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Marciano Tops Olson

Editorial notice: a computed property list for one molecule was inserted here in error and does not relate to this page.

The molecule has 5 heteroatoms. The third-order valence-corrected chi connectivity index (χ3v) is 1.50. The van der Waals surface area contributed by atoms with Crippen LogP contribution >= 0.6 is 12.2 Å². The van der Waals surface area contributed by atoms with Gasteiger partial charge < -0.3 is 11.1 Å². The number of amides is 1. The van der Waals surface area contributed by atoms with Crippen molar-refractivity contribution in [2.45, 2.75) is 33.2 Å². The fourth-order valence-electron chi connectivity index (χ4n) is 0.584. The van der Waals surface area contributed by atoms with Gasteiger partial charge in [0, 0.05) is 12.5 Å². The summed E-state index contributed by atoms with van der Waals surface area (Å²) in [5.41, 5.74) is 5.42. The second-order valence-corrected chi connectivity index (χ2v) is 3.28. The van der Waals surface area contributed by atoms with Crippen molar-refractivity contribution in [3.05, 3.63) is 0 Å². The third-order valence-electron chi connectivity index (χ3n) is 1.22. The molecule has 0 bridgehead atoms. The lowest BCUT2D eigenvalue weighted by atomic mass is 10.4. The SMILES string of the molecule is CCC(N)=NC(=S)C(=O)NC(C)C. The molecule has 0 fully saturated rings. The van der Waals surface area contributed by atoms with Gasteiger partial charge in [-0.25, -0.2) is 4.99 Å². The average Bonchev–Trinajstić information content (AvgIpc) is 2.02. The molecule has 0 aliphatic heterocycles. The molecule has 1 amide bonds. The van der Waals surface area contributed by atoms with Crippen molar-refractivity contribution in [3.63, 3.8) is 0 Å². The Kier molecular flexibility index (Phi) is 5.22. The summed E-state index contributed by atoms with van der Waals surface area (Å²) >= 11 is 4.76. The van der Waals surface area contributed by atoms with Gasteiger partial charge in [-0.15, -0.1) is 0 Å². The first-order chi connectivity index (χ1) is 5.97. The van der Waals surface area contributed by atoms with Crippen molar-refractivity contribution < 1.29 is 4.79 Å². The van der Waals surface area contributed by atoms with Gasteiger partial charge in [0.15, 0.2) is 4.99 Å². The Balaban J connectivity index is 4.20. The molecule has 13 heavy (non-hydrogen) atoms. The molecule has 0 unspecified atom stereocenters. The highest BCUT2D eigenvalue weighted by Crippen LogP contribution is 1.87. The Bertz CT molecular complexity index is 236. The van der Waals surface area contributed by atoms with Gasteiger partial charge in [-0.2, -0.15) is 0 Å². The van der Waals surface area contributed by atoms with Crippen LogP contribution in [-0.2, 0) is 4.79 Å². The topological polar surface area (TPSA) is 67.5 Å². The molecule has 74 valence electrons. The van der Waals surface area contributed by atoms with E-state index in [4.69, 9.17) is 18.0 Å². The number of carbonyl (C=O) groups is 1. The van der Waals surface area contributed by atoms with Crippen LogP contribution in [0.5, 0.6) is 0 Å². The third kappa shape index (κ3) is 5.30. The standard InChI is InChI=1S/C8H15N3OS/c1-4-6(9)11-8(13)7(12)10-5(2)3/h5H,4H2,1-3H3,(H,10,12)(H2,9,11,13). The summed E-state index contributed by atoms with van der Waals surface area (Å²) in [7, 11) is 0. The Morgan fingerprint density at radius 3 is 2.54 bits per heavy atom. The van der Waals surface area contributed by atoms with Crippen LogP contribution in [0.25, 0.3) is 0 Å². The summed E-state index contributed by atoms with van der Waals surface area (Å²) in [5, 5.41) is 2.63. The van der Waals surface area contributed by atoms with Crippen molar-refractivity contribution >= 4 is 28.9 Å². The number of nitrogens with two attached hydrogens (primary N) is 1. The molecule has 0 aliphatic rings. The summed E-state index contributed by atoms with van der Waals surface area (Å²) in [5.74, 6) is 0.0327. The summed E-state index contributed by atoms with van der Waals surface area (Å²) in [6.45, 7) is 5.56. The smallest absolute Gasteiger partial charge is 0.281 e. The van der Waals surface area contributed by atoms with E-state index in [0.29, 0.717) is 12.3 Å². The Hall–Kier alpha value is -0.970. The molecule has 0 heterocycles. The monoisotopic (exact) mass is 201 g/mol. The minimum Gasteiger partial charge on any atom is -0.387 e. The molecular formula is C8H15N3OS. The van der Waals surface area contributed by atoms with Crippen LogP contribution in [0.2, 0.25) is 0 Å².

As Ring Magazine's Fighter of the Year •y >ha Associated Pross NEW YORK. Dec. 27. Heavyweight Champion Rocky Marciano is the “Fighter of the Year” selected by Ring Maga zine over Bobo Olson, the mid dleweight title holder who was chosen by the Boxing Writers’ Association for that honor. Also rated high by Nat Fleischer, editor of the maga sine, were three other cham pions Archie Moore, light heavyweight; Pascual Perez, flyweight, and Robert Cohen, bantamweight. In reviewing ring action in the last 12 months, Fleischer said boxing experienced one of its worst years. He said fewer than 4,000 fighters competed around the world as compared to 7,200 in 1950. In issuing the list of the best flghters in each division, the magazine left Champion Johnny Saxton off the top of the welter weight ratings, putting him No. 3 behind Carmen Basilio and Kid Gavilan. Fleischer noted that Saxton’s victory over Gavi lan for the title “aroused con siderable criticism. His poor showing in that contest, coupled with that against Johnny Brat ton and his draw with Johnny Lombardo, lost for him the hon- J ors that usually go with a title i in our annual selections.” Two flghters from Washington were ranked among the leading middleweights, Holly Mims as No. 3 and Willie Troy as No. 6. The ratings: Heavywelfht* (champion. Rocky Mar ciano. Brockton. Mas*.). 1. Nine Valdet, Cuba- 2. Don Cockell. England; 3. Ez zard Charley. Cincinnati: 4. Bob Baker, Plttibureh: 5. Earl Walls. Toronto: 8. Heinz Neuhaus. Oermany; T. Jimmy Slade. New York- 8. Tommy Jackson. New York: 0. Rex Layne. LewUton. Utah; 10. Charles Nsrkus. Fort Washincton. N. Y. Llfht-heavvwejghts (champion. Archie Moore. Miami. Fla.). 1. Billy Smith. Atlantic City; 2. Joey Maxim. Cleveland; 3. Harold Johnson, Philadelphia: 4. Floyd Patterson. Brooklyn; 5. Paul An drews. Buffalo. N. Y.: 8. Marty Marshall. Detroit; 7. Gerhard Heeht. Oermany; 8, Yolande Pompey. Trinidad: 9. Bob Sat terfield Chicago: 10. Willie Hoepner, Germany Mlddleweithts (Champion. Carl (Bobo) Olson. San Francisco). 1. Joey Glar dello. Philadelphia: Rockv Castellanl. Cleveland. 3 Hollv Mtms. Washtnaton; 4. Charier Humez. France; 8. Pierre Landols. France; 8. Willie Troy. Wa*h- Inzton; 7. Tiberlo Mitrl, Italy: 8. Bobby Jones. Oakland. Calif.: 8. Eduardo Lausxe. Argentina: 10. Oeorala Johnson. Trenton N. J. Welterweiihts (champion. Johnny Saxton. New York'. 1. Carmen Baatllo. Cansstota N Y : 2. Kid Oavilan. Cuba: 3. Johnny Saxton. New York; 4. Ramon Puentes. Los Angeles: 8. Freddie Daw son. Chlcaxn: 8. Vince Martinet. Fater son, N J • 7 Tony DeMarco. Boston: 8. Del Flanatan, St. Paul: 9. Maurice Harper. Oakland. Call?.: 10. Hector Constance Trinidad. Llghtwelxhta (champion. Jimmy Car ter. New York). J. Paddy DeMarco, Brooklyn; 2, Dutlio Lot. Italy: 3. Ralph Dupas. New Orleans: 4. Frankie Ryff. New York; 5. Eddie Chavez. San Jose. Calif.: A. Wallace (Bud) Smith. Cincin nati; 7. Art Persley. Red Crete. La.: 8. Cisco Andrade. Compton. Calif.: 9. Or lando Zulueta. Cuba: 10, Johnny Gon salves, Oakland. Calif. Featherweifhts (champion. Bandy Saddler. New York). 1. Teddy Davis. Hartford. Conn.; 2. Percy Bassett. Phil adelphia; 3, Rav Paraeehon. France; 4. Rudy Garcia. Los Anxeles; S. Ciro Mora s*n. Cuba: 0. Jean Snevers. Belgium; 7. Hr»an iKid) Bassey. Nlxerla; 8, Billy Kelly. Ireland:!). Carmelo Costa, Brook lyn: in Orlando Echevarria. Cuba. Bantamweights (champion. Robert Cohen, France). 1. Raul (Raton) Macias, Mexico: SL Chamrern SoAtkitrat. Thal- I’ndi 8. Mario D’Acata, Italy: 4: Pierre Cesremyns. Belgium: 6 Peter Keenan. Scotland: 8. Willie Toweel. South Africa: 7. Andre Vallgnat. France: 8. Bobby Sin”, Australia: 9. Nate Brooks, Cleve- Isrte: 10. Bill Peacock. Los Angeles. Flyweithta (champion. Pascual Perez. Arrcntlna' 1. Ynshlo Shlral. Japan; 2, L-n Espinos*. Philippines: 3. Dsl Dower, Wales: 4. Nazzareno Gianelli. Italy: A. Danny Kid. Philippines: 6. Tanny Ca-roo. Philippines: 7. Eric Marsden, Fneland: 8, Jake Tull. South Africa: 9. Antonio Dlaa 11. Spain: 10. Young Mar tin, Spain Hit'll School Teams Book Alumni Games This Week Falls Church, Montgomery j Blair, Washington - Lee, St. John's and Friends High Schools are scheduled for basketball games with their respective al umni this week. Because of a Christmas formal Wednesday night, Blair has j moved up its game to 8 p.m. to morrow. Two preliminary games, the first at 6 p.m., list Blair’s j lOth-grade team against St. Michael’s and the 11th graders against Woodslde Church. The schedule: Tomorrow—Fall* Church at 8 p.m.. Blair at 8 p.m Wednesday—Washington-Lee at 7 —St. John'a at 8 p.m.. Friend* at 3:30 p.m Tangerine Bowl Rivals Work Out in Orlando ly the Associated Press ORLANDO, Fla., Dec. 27. Omaha University's undefeated Indians landed today and at 9 a.m. they were already practic ing for their Tangerine Bowl game with Eastern Kentucky. Eastern Kentucky also launched its first scrimmage today after arriving Christmas Eve. Omaha (9-0-0» has a 13-game winning streak over the last two years. Eastern Kentucky takes an 8-0-1 record into the New Year's Night game. Tigers Remove Boxes, Making Outfield Safer ly tea Associated Prass DETROIT, Dec. 27.—Work men have started removing 75 box seats from the rightfield pavilion at Briggs Stadium to make tne corner safer, especially ! for Outfielder A1 Kaline. The move was ordered last, summer after Kaline crashed into the stands trying for a run ning catch. His knee was injured severely. Big Cavalier Comeback The North Carolina and Vir ginia football teams played two games against each other In 1892. The Tar Heels won the first. 26-0. But the Cavaliers won the second, 33-7. Hockey at a Glance •y *hc Associated Prats YESTEBDAY'S RESULTS. NATIONAL LEAGUE. Toronto. 1; Detroit. 1 <tte). Chic Mo. 4: Now York. 4 itla). AMERICAN. LEAGUE. Buntio. 3: Cleveland, t. £ P H iU2Sih 5 international league. Fort Weyno. 4- Tri* C ‘ Cincinnati. Si Johnstown. ». teSrhVzStt *• 6 S/x Boxing Deaths This Year Sharp Drop From 1953 Record ly ffte Associated Pros* I NEW YORK, Dec. 27.—Six : boxers died in 1984 as the re sult of injuries suffered in the ring—a sharp drop from the Tecord high of 22 in 1983, Ring Magazine disclosed today in a copyrighted article in its Feb ruary issue. Nat Fleischer, editor of the monthly boxing publication, called the drop in fatalities from ! the year before one of the few j bright spots in an otherwise drab ; year for the sport In 1953. 12 pros end 10 ama teurs died following ring injuries. Eight of the fatalities occurred Syracuse Again Leads NBA Eastern Race After Overtime Win By (ha Associated Prats The Syracuse Nationals were back in first place today in the topsy-turvy Eastern Division race of the National Basketball Association. The Nats began the week end in the top spot, but relinquished ; their position when they dropped a 109-101 decision to ths Knicks in New York Saturday night, j Last night they regained tha lead at Syracuse with a 97-92 overtime victory over the New Yorkers. Both contenders for Eastern honors are anxious to be in first place as of January 1. The coach of the team leading the division at that time will coach the East ern Division All-Stars against the Western All-Stars in New York January 18. Coach Charlie Epkman of Fort Wayne already has the Western assignment, for his Pistons hold a commanding lead in their di vision. Bill Kenville’s basket broke an overtime tie and the Nats went on from there to down New York. The score was tied three times in the extra session before Kenville put the Nats ahead with 1:15 to play. A field goal by Syracuse’s Earl Lloyd with three seconds left in regulation had sent the game into overtime. In other games yesterday, Minneapolis turned back Boston, 87-82, as Vern Mikkelsen’s 20 points sparked the Lakers to their ninth straight home court triumph, and Fort Wayne whipped Philadelphia, 109-96. Frankie Brian paced the Pistons with 35 points as they broke ths game wide open with a third period scoring spurt. West Swimmers Beat East in Annual Meet |y.t(l£Auoc)flted Pro** FORT LAUDERDALE. Fla a Dec. 27.—Western swimmers splashed to a 219-174 victory over their Eastern rivals in the annual East-West meet yester day. The match was held as top event of a two-week meet which ; has attracted some 650 college 1 and prep school swimming stars and nearly 100 coaches. One of the day’s top upsets was turned in when Jack Ward rop of Michigan, a Glasgow-born swimmer who holds the English championship, defeated Bumpy i Jones, also of Michigan, by five yards in the 165-yard individual medley. Jones, holder of the NCAA and AAU championships, led Ward rop through ths first two laps • but faded in the final rush and Wardrop beat him to the final marker by five yards. The coaches will hold confer -1 ences until Thursday when the annual water show will be pre sented. Five Girl Swimmers Gel Junior Olympic Awards Washington’s five girl swim mers recently crowned national champions by the Junior Olym pics Committee received their trophies at a luncheon at the Ambassador Hotel today. Kathy Sheppeck was declared champion of the 50-meter back stroke and tied with Judy Arnold .n the 50-meter freestyle. Su zanne Arnold is the 25-yard backstroke titlist and Eileen Canada is the 50-meter back stroke champion. Wanda Werner is the 50-meter freestyle winner in the interme ; diate class. Pro Basketball By tea Associated Praia EASTERN DIVISION. fSPR* 8 jf Jfi PhUodelßhia I~l*~*~*~* I if iff* „ WESTERN DIVISION. Fort Wlyna 20 7 741 Minneapolis 13 10 .565 E&S& l k *§* TODAY’S SCHEDULE. No tames scheduled. _ TOMORROW’S SCHEDULE. Syracuse v*. Rochester «t New York. Philadelphia at New York. RESULTS YESTERDAY. 1 MlnnexDolto, 87: Boston. Bt. Syracuse. 97; New York. 91 (over time). Fort Wayne. 109: Philadelphia. 96 Hare’s Now to Cheek Coughs Amazingly Quick! Promptly pleasantly Hall's Ex pectorant tends to soothe and help Nature heal irritated mem branes of the throat Coughs : due to colds are often eased amazingly quick Users say. ‘Nothing better for coughs srhen mao baa a cold.- They speak from experience Hall’s j Expectorant has oeen relieving cold coughs for more than 35 : vears and la more popular than ever Remember the name Ask your druggist for HALL’S EX PECTORANT. Convenient site bottle only 40c. Largo sisaa for Junta use. in the United State* and 14 in foreign countries. > In 1954, three amateurs and three pros died, four in the United States and two abroad, rhis is the lowest number of ring fatalities since 1945. There wasn’t a pro death until November 30 when Bobby Calla ghan. British welterweight, died ! in London after boxing a six round draw. Then Ralph Weiser, Portland, Oreg., lightweight, and Ed Sanders, former Olympic j heavyweight champion from Los ■ Angeles, died on successive days, December ll and 12, to complete the unlucky cycle of three. The amateur vietims were Vgipou Ainu’u, 45, at Samoa, February 18; airman Jesse J. Hylton, 22. at Oakland, Calif., and Aviation Ordnanceman M. G. Byrd. 22, at Pensacola, Fla., September 9. Fleischer listed increased safe ty measures and closer co-opera tion among the State commis sions as the major reasons for the decline in fatalities. TASTE SOMETHING WONDERFUL TODAY! Oft BOV-MAT A B££fif NATIONAL BOHEMIAN sponsor Washington) 1 LED THREE LIVES” j WRESTLING WITH BAILEY GOSS i NATIONAL BREWING COMPANY, >k . Nationals baseball on TV-radio. (10:30 PM, Mondays, Ch. 4 [ 10 PM, Tuesdays, Ch. 5 • BALTIMORE 24, MD. Bucceroni and Brion Fighting for Survival In TV Clash Tonight By tea Associated Prams This could be the last year of ring activity for either Daft Buc ceroni or Cesar Brion, and may be for both. Both once were ranking heavyweights and they still yearn to return to this rat ing. The two meet in what could be billed as a battle for survival at St. Nicholas Arena in New York tonight. (The bout will be televised in Washington over Station WTTG, Channel 5, at 10 p.m.) Although neither has been do ing well of late, they still possess formidable won - lost records. Bucceroni has a 46-5 record with 30 knockouts. Brion’s rec ord is 43-10 with 20 kayos. . Wildcat Billy McNeece, a crow d-pleasing middleweight from Islip, N. Y., takes on Bob- i LITTLE SPORT ! t ! . jby Dykes of Miami at Eastern j Parkway Arena in Brooklyn in ! the other TV show tonight j (WMAL-TV. Channel 7,10 p.m.).| Winner of three straight, the j Wildcat is rated one of the best! prospects in the booming mid-; | dleweight division with a 13-2; 1 record. His aggressive style is i jright up Dykes’ alley. Bobby, a smart boxer, likes his opponents to come to him. Dykes’ record is j 95-15-6. i Boardwalk Billy Smith of At . lantic City and Paul Andrews of; ; Buffalo, a couple of Ught-heavy i weight contenders, battle it out * Wednesday in Miami (WTOP-! TV, Channel 9. 10 pnU for the right to meet Archie Moore, the light-heavyweight champion, in a title fight in New York in February. Smith, who has won seven straight, six via the kayo route, faces a solid puncher in An drews. This doesn’t figure to go the limit. In the top bout of the week, undefeated Cisco (The Kid) An drade of Compton, Calif., takea !on Ralph Dupas. 19-year-old New Orleans cutie Saturday ! night in a 10-rounder between 1 THS EVENING STAR, Washington, D. (T MONDAY. PECEMDEa at, ltS4 | high-ranking lightweight con- j tenders at New Orleans' Munici pal Stadium (WMAL-TV, Chan nel 7, 9 pjn.). The winner would make a good title opponent for Champion Jimmy Carter. Because of the holidays, there won’t be any Friday night radio television fight. Boxing resumes at Madison Square Garden. January 7, when Floyd Patterson meets Willie Troy. Peter Mueller of Germany, ; winner of two straight in the United States, faces Ernie Du rando of Bayonne, N. J., at Mil ! waukee tomorrow night. ** A-15 Cherokee Indian Booked On Met Card at Turner’s One of the supporting matches on Wednesday night's wrestling program at Turner’s Arena wIU feature Don Big Kettle, a Chero kee Indian who will be showing in Washington for the first time. Kettle is paired against Buddy Lee. The main event matchaa Antonino Rocca against tha Swedish Angel, with CHno Gari baldi against Johnny Heideman in the semifinal.